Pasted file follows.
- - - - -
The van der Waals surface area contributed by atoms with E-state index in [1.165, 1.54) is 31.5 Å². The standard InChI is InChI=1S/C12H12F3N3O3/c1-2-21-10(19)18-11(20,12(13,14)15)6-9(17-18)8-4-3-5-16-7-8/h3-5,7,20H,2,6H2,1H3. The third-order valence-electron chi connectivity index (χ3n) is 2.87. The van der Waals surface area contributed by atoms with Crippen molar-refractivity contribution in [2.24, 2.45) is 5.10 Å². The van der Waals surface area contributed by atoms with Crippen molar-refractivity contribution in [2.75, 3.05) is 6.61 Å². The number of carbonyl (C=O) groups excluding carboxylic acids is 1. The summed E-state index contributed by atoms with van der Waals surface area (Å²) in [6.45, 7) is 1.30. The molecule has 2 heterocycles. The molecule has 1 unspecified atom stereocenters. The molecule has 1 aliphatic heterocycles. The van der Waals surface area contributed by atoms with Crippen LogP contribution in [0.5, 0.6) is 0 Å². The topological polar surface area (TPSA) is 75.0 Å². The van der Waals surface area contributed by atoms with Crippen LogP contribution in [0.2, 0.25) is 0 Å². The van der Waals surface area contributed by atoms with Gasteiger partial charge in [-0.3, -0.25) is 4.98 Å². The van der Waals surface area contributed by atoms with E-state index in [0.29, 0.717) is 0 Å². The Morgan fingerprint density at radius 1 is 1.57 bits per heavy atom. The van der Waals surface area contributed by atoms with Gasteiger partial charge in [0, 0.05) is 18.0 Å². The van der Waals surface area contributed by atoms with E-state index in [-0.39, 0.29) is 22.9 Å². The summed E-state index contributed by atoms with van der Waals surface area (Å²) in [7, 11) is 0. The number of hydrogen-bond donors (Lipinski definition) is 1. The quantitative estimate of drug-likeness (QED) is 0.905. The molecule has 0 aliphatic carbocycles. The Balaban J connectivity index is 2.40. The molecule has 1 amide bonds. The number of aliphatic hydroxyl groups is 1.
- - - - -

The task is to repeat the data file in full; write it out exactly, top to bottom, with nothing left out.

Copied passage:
The van der Waals surface area contributed by atoms with E-state index in [1.165, 1.54) is 31.5 Å². The standard InChI is InChI=1S/C12H12F3N3O3/c1-2-21-10(19)18-11(20,12(13,14)15)6-9(17-18)8-4-3-5-16-7-8/h3-5,7,20H,2,6H2,1H3. The third-order valence-electron chi connectivity index (χ3n) is 2.87. The van der Waals surface area contributed by atoms with Crippen molar-refractivity contribution in [2.24, 2.45) is 5.10 Å². The van der Waals surface area contributed by atoms with Crippen molar-refractivity contribution in [2.75, 3.05) is 6.61 Å². The number of carbonyl (C=O) groups excluding carboxylic acids is 1. The summed E-state index contributed by atoms with van der Waals surface area (Å²) in [6.45, 7) is 1.30. The molecule has 2 heterocycles. The molecule has 1 unspecified atom stereocenters. The molecule has 1 aliphatic heterocycles. The van der Waals surface area contributed by atoms with Crippen LogP contribution in [0.5, 0.6) is 0 Å². The topological polar surface area (TPSA) is 75.0 Å². The van der Waals surface area contributed by atoms with Crippen LogP contribution in [0.2, 0.25) is 0 Å². The van der Waals surface area contributed by atoms with Gasteiger partial charge in [-0.3, -0.25) is 4.98 Å². The van der Waals surface area contributed by atoms with E-state index in [0.29, 0.717) is 0 Å². The Morgan fingerprint density at radius 1 is 1.57 bits per heavy atom. The van der Waals surface area contributed by atoms with Gasteiger partial charge in [0, 0.05) is 18.0 Å². The van der Waals surface area contributed by atoms with E-state index in [-0.39, 0.29) is 22.9 Å². The summed E-state index contributed by atoms with van der Waals surface area (Å²) in [7, 11) is 0. The number of hydrogen-bond donors (Lipinski definition) is 1. The quantitative estimate of drug-likeness (QED) is 0.905. The molecule has 0 aliphatic carbocycles. The Balaban J connectivity index is 2.40. The molecule has 1 amide bonds. The number of aliphatic hydroxyl groups is 1.